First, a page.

The various subjects of the sketches scattered across this page suggest that Turner may have spent some time at Genzano, possibly breaking his journey here to rest and eat. Amongst the details of everyday life which seem to have interested him are the shapes of rustic pots and jugs, an oil can and some architectural detailing across a building. He has also drawn a rough but lively study of a group of men in hats playing cards.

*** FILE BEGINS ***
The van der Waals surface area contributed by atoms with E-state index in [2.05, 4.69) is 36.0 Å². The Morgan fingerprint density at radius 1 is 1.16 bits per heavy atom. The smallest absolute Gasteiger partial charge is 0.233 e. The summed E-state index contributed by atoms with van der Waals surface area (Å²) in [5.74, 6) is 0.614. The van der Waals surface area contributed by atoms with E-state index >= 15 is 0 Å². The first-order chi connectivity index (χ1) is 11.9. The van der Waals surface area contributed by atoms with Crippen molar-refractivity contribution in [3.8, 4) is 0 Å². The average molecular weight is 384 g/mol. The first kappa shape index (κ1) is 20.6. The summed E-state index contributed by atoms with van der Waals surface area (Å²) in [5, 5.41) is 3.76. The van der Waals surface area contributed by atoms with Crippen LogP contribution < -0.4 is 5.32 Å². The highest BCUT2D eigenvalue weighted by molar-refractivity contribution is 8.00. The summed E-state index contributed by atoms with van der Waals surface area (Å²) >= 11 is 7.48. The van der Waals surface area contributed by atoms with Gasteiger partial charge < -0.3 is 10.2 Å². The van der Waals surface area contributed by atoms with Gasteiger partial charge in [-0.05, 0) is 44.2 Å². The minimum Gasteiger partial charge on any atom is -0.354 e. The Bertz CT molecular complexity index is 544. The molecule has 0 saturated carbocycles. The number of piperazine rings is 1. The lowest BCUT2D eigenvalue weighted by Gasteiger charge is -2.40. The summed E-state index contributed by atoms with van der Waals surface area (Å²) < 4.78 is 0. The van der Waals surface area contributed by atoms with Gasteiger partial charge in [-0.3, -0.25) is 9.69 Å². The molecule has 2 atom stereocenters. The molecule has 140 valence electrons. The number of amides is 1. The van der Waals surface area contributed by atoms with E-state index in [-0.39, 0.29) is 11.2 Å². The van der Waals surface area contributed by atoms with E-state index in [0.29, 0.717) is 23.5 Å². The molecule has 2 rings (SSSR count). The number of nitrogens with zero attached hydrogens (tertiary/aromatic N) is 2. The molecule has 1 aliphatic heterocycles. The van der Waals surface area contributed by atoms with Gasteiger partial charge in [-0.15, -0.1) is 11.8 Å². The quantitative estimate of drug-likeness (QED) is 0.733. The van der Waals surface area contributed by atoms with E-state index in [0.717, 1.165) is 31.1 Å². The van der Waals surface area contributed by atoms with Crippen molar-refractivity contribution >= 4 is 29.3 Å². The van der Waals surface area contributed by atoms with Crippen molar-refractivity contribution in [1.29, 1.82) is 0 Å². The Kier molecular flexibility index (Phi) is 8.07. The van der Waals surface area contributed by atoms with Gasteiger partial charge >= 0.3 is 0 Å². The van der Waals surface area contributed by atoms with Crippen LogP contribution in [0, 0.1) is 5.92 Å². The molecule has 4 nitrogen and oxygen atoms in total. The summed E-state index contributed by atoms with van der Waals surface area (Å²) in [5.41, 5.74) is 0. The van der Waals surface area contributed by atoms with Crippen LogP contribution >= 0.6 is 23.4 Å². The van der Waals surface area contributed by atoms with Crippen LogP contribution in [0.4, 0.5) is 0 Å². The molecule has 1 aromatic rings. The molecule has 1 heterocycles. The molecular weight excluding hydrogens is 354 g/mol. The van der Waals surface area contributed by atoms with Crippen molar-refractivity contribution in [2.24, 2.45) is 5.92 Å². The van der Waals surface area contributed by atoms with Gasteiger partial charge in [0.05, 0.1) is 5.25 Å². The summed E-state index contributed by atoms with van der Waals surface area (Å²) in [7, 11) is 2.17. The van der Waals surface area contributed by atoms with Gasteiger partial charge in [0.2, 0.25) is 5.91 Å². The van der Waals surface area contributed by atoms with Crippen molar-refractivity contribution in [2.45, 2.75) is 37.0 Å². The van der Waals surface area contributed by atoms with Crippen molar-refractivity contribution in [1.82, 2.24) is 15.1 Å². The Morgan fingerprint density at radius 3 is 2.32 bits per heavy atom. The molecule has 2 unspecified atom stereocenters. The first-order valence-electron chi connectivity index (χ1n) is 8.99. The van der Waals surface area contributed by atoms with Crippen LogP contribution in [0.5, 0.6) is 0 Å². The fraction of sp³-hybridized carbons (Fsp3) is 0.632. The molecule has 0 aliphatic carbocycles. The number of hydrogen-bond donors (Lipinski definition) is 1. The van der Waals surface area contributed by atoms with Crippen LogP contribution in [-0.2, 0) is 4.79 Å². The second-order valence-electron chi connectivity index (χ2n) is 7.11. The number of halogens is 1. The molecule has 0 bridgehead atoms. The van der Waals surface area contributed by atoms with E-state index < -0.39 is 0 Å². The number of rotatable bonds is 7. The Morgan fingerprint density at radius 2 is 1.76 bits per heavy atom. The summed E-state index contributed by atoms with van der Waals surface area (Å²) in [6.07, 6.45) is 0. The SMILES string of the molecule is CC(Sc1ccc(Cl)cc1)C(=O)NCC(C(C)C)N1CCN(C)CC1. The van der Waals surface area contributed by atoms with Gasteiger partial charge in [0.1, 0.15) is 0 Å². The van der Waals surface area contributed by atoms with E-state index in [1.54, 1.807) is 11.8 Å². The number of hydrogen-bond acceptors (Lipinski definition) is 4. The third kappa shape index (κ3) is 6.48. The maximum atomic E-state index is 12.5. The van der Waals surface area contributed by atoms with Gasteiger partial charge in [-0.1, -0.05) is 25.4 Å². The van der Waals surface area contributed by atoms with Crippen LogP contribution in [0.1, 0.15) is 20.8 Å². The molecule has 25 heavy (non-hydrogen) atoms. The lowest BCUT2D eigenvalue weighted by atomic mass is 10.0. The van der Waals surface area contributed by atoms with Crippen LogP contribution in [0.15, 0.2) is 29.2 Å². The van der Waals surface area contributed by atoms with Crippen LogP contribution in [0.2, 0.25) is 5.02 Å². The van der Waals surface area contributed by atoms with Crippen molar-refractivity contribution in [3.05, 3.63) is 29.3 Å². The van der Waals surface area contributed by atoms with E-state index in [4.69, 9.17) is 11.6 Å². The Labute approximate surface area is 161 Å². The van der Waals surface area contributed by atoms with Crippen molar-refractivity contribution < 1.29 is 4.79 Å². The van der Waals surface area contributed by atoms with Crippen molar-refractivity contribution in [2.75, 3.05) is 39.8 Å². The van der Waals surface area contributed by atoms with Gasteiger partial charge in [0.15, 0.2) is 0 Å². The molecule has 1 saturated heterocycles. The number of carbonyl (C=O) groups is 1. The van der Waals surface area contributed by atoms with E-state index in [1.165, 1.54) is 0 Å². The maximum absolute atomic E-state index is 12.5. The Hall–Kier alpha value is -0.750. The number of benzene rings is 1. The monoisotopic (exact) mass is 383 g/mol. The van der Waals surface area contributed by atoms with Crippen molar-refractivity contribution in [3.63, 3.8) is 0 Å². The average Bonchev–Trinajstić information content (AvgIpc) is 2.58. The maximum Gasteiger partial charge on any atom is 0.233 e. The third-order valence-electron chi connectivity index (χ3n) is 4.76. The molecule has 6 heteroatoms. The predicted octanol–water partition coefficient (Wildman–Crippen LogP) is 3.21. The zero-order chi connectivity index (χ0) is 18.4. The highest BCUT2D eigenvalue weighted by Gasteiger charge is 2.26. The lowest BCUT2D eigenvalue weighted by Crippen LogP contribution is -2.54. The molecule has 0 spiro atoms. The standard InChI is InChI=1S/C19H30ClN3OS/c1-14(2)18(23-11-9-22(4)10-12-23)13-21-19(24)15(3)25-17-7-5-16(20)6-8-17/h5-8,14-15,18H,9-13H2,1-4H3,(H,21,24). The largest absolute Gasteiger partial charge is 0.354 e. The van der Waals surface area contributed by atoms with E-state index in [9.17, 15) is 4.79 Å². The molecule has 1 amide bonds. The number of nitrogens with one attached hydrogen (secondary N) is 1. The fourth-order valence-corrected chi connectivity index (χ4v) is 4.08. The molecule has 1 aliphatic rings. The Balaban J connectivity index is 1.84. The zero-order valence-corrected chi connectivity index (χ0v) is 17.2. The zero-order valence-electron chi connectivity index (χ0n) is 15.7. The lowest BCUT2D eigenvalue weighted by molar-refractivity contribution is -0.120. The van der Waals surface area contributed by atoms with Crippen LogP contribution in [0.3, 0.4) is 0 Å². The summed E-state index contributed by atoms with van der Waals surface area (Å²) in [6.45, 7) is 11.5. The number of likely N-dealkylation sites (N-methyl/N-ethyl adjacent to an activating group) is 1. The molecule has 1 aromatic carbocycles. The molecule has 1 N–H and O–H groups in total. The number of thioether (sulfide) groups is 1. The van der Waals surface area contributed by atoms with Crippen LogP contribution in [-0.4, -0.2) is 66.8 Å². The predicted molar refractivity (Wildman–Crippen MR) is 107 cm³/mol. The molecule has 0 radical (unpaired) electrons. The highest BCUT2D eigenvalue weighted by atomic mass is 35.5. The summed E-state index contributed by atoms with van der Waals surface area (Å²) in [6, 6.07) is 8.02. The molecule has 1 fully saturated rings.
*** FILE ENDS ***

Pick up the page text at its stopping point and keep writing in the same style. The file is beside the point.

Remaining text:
Another feature to catch Turner’s eye was the characteristic costume of the local men and women. On this page he has interspersed drawn studies of clothes, shoes and hair with annotations describing their colour and appearance. Across the top of the page next to the bust of a woman in profile he has written: ‘Women of Albano and Gensarno white caps with a star behind, some a Black cap. the Hair is often | fastened with Ribbon on which a white cloth is fixed the front appears flat and | Square. the back falls to a point in some, others open work’. These distinctive headdresses of folded material, described by Samuel Rogers as ‘flat as a tile’, were commonly worn by peasant women throughout the region.1 In the bottom right-hand corner, in between a man in a smock and hat, and a profile of a woman with a bun, Turner has also noted ‘white Stocks’ and ‘the colour | Elbow and | Skirts or with | another colour’ and ‘high | shoes | tied with | leather or Rib’ and ‘Shoes by wt Ribbon’. Other similar records can be found on folios 1 verso, 2 verso, 16 verso and 35 (D15297, D15299, D15324, D15360). Turner’s record of this native style of dress later informed his depiction of the figures populating his watercolours related to the area, such as the contadina and bandit in Lake Albano circa 1828 (private collection),2 and the women in the vignette Lake Nemi circa 1835–40 (Taft Museum of Art, Cincinnati),3 and Lake Nemi circa 1840 (British Museum).4